Wednesday, July 19, 2017

Baby Driver is Guardians of the Galaxy

Really enjoyed Baby Driver (Wright, 2017). It begins with a car chase that puts the opening car chase in Drive (Refn, 2011) to shame, then puts Drive in its entirety in the rear view mirror after that.

But I keep coming back to the connections between Baby Driver and Guardians of the Galaxy though (both vols, Gunn, 2014 & 2017). Ok, they're not exactly the same, but:

A young protagonist who lost his mother at a young age...
absorbs himself in music (fortunately we can hear what's playing through those earphones)...
works on the wrong side of the law...
but has a noble heart and purpose...
as he pursues the love of this life.

Not complaining, just saying!

Monday, July 17, 2017

The Beguiled (Coppola, 2017): Mini-Film Review

The film that captures the ethos of the United States right now more than any film in 2017 is, to me, The Beguiled. Sophia Coppola's film presents an injured AWOL Union soldier during the Civil War who finds himself in an all-women's seminary in the south. When grateful, he is full of praise towards the women and girls there; when distressed, he is as ugly as he was magnanimous.

Sophia Coppola is a master of making movies that have absolutely nothing at their core, which makes them nearly impossible to duplicate or replicate. Although Lost in Translation is an exception, because a certain atmosphere imbues the entire film, I love Coppola's movies for this reason. The Beguiled begins in this "nothing at the center" fashion, then stuff goes awry in a though-provoking way--at first, it reminded me of The Hateful Eight but that comparison doesn't really work. Here, violence is always lurking in the background.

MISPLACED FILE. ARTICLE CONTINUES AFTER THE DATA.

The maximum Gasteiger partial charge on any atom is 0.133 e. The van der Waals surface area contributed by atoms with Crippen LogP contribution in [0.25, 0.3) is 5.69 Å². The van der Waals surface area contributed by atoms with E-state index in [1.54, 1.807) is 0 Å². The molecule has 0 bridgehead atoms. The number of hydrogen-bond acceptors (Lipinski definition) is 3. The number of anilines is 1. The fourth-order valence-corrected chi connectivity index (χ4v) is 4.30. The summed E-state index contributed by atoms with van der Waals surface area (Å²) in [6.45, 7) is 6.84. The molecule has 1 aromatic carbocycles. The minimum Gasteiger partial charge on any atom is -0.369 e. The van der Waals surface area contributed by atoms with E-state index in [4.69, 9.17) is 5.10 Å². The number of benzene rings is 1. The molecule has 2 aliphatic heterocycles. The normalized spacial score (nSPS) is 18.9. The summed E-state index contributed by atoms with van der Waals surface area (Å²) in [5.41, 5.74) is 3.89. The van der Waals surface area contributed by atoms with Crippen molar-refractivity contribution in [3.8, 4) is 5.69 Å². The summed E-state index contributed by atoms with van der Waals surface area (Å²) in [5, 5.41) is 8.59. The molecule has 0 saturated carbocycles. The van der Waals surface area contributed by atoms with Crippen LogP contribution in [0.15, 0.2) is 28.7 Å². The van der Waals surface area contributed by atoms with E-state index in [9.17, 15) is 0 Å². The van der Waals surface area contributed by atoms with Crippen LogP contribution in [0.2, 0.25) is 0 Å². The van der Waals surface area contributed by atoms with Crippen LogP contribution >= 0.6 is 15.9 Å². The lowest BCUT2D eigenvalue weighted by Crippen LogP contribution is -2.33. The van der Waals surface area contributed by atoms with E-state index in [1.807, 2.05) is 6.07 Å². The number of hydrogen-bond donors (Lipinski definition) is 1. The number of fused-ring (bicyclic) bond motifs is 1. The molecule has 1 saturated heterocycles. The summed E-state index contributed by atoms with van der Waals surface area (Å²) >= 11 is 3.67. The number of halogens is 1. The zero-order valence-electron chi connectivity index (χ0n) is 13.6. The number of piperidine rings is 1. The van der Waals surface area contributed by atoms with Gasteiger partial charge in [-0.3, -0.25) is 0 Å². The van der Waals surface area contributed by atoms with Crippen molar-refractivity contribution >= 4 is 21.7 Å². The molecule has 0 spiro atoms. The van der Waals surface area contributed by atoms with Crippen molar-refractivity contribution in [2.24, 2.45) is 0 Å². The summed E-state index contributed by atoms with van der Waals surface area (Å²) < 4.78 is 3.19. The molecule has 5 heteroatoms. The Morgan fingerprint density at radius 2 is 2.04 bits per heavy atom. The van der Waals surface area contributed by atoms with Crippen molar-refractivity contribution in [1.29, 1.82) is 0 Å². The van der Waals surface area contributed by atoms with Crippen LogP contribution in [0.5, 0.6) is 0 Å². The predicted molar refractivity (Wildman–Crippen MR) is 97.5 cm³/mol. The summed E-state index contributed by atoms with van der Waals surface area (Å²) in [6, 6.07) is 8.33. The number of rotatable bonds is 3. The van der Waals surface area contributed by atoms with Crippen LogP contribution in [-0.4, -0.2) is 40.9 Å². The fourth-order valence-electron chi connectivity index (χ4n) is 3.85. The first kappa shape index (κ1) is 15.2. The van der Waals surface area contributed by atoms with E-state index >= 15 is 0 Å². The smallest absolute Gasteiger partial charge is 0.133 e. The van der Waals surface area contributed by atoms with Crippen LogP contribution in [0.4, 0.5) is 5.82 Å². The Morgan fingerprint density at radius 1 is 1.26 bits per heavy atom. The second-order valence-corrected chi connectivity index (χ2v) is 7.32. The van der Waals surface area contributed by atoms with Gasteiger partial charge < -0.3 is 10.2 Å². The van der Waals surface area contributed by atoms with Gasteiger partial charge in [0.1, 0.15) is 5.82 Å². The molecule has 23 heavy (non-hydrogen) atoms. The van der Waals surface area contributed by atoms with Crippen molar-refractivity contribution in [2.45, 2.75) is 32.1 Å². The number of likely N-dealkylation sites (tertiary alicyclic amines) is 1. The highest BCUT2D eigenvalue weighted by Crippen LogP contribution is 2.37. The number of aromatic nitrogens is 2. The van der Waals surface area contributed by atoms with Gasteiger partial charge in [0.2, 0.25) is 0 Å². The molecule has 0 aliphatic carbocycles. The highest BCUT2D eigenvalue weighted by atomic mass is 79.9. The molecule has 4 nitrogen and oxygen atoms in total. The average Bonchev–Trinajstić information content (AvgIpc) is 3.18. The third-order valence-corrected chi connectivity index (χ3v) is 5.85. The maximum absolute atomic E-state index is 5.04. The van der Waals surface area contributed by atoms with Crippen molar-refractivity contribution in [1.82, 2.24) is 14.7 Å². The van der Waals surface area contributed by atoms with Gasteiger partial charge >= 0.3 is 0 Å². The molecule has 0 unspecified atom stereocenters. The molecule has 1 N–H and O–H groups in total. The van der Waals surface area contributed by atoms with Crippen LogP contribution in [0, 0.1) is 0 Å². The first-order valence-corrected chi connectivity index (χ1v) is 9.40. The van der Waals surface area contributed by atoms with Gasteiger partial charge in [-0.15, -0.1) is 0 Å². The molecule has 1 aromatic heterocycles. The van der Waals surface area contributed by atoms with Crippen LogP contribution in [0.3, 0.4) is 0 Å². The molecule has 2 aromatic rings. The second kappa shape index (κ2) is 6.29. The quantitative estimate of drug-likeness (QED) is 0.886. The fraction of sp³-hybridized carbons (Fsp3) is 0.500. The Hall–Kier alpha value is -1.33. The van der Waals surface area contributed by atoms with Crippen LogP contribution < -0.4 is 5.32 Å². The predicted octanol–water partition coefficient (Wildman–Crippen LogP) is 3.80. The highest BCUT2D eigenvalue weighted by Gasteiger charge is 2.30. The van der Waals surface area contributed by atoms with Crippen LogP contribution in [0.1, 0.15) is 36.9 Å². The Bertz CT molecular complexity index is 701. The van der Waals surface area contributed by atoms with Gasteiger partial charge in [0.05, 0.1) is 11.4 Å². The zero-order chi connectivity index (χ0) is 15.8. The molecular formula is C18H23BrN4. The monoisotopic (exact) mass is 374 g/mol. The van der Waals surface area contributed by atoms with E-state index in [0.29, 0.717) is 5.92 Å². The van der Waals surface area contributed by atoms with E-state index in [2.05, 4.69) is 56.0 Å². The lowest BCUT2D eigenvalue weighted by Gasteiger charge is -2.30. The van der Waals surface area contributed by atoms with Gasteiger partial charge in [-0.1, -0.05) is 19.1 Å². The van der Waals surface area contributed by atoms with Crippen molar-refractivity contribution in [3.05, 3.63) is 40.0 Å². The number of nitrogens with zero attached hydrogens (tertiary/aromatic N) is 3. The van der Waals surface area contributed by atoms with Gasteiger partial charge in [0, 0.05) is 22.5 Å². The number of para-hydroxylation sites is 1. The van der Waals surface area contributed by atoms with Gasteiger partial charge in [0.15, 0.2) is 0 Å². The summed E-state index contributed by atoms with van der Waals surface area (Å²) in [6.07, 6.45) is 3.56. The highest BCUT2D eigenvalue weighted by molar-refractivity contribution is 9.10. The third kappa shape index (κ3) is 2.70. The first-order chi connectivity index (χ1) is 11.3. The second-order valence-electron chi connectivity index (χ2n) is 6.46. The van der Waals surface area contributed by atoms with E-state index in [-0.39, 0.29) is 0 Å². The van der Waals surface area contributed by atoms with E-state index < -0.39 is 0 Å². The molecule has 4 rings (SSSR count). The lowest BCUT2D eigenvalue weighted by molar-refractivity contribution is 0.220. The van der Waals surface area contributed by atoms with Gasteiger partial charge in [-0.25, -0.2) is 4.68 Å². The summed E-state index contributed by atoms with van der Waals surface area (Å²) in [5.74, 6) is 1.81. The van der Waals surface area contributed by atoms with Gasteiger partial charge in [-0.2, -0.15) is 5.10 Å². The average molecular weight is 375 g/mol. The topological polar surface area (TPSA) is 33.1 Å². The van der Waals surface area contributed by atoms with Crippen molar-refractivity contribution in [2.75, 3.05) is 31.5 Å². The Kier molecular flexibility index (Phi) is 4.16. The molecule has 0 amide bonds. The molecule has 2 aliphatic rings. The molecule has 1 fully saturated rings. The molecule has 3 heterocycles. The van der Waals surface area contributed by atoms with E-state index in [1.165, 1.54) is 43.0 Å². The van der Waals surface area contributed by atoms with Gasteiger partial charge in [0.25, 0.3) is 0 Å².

YouTube Lecture: CSUSB Modern China Lecture Series

My lecture by invitation, “Sympathetic Views of Japan in Café Lumière & Riding Alone for Thousands of Miles,” is below. It was delivered on April 20th, 2017 at California State University, San Bernardino.

You can access the conclusion of the paper first by clicking the link here.

Via the YouTube channel: CSUSB Modern China Lecture Series

A couple stills from the lecture:

A Brighter Summer Day (Yang, 1991): Mini-Film Review

Edward Yang's epic work A Brighter Summer Day records more insightfully than any film in its class, a singular moment in Taiwan in the early 1960s. The nearly four hour film, which took three years to make, based on a script with more than 100 characters who deliver their own distinct lines of dialogue, documents a teenage boy's psychological descent in an era of transition generationally, politically, and culturally.

It is without a doubt a masterwork. So when I find myself hesitating to recommend the movie to those who are not familiar with the turmoil in Taiwan during the time period depicted, or reluctant to recommend A Brighter Summer Day because it is primarily dialogue driven, I return to Abbas Kiarostami (1940–2016), who describes how films like this are made--namely, perfectly. (See Kiarostami clip, below).

#skatethru: Skateboarding Through Various Spots